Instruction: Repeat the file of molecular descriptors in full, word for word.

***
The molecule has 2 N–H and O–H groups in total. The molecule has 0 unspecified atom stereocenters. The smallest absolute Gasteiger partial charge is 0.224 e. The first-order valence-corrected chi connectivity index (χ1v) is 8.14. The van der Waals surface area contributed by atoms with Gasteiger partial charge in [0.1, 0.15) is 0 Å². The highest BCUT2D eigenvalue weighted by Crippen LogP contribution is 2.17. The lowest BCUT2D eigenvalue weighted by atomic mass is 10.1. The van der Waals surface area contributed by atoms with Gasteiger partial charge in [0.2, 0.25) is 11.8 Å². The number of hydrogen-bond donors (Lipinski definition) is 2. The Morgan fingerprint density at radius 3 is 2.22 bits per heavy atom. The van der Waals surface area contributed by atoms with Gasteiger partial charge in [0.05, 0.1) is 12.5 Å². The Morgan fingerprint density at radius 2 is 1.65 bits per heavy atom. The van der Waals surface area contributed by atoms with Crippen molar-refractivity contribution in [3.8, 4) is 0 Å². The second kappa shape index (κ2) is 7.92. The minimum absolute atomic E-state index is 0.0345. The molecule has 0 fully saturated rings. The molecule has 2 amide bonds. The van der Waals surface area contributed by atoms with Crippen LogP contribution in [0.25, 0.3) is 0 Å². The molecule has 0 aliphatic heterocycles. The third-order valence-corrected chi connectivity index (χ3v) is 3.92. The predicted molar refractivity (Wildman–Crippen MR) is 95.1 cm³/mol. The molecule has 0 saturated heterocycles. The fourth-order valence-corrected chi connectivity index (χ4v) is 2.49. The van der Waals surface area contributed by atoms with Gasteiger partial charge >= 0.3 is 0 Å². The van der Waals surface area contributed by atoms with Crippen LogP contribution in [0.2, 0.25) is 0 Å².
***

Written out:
The molecule has 2 N–H and O–H groups in total. The molecule has 0 unspecified atom stereocenters. The smallest absolute Gasteiger partial charge is 0.224 e. The first-order valence-corrected chi connectivity index (χ1v) is 8.14. The van der Waals surface area contributed by atoms with Gasteiger partial charge in [0.1, 0.15) is 0 Å². The highest BCUT2D eigenvalue weighted by Crippen LogP contribution is 2.17. The lowest BCUT2D eigenvalue weighted by atomic mass is 10.1. The van der Waals surface area contributed by atoms with Gasteiger partial charge in [0.2, 0.25) is 11.8 Å². The number of hydrogen-bond donors (Lipinski definition) is 2. The Morgan fingerprint density at radius 3 is 2.22 bits per heavy atom. The van der Waals surface area contributed by atoms with Gasteiger partial charge in [0.05, 0.1) is 12.5 Å². The Morgan fingerprint density at radius 2 is 1.65 bits per heavy atom. The van der Waals surface area contributed by atoms with Crippen molar-refractivity contribution in [3.8, 4) is 0 Å². The second kappa shape index (κ2) is 7.92. The minimum absolute atomic E-state index is 0.0345. The molecule has 0 fully saturated rings. The molecule has 2 amide bonds. The van der Waals surface area contributed by atoms with Crippen LogP contribution in [0.25, 0.3) is 0 Å². The molecule has 0 aliphatic heterocycles. The third-order valence-corrected chi connectivity index (χ3v) is 3.92. The predicted molar refractivity (Wildman–Crippen MR) is 95.1 cm³/mol. The molecule has 0 saturated heterocycles. The fourth-order valence-corrected chi connectivity index (χ4v) is 2.49. The van der Waals surface area contributed by atoms with Gasteiger partial charge >= 0.3 is 0 Å². The van der Waals surface area contributed by atoms with Crippen LogP contribution in [0.2, 0.25) is 0 Å².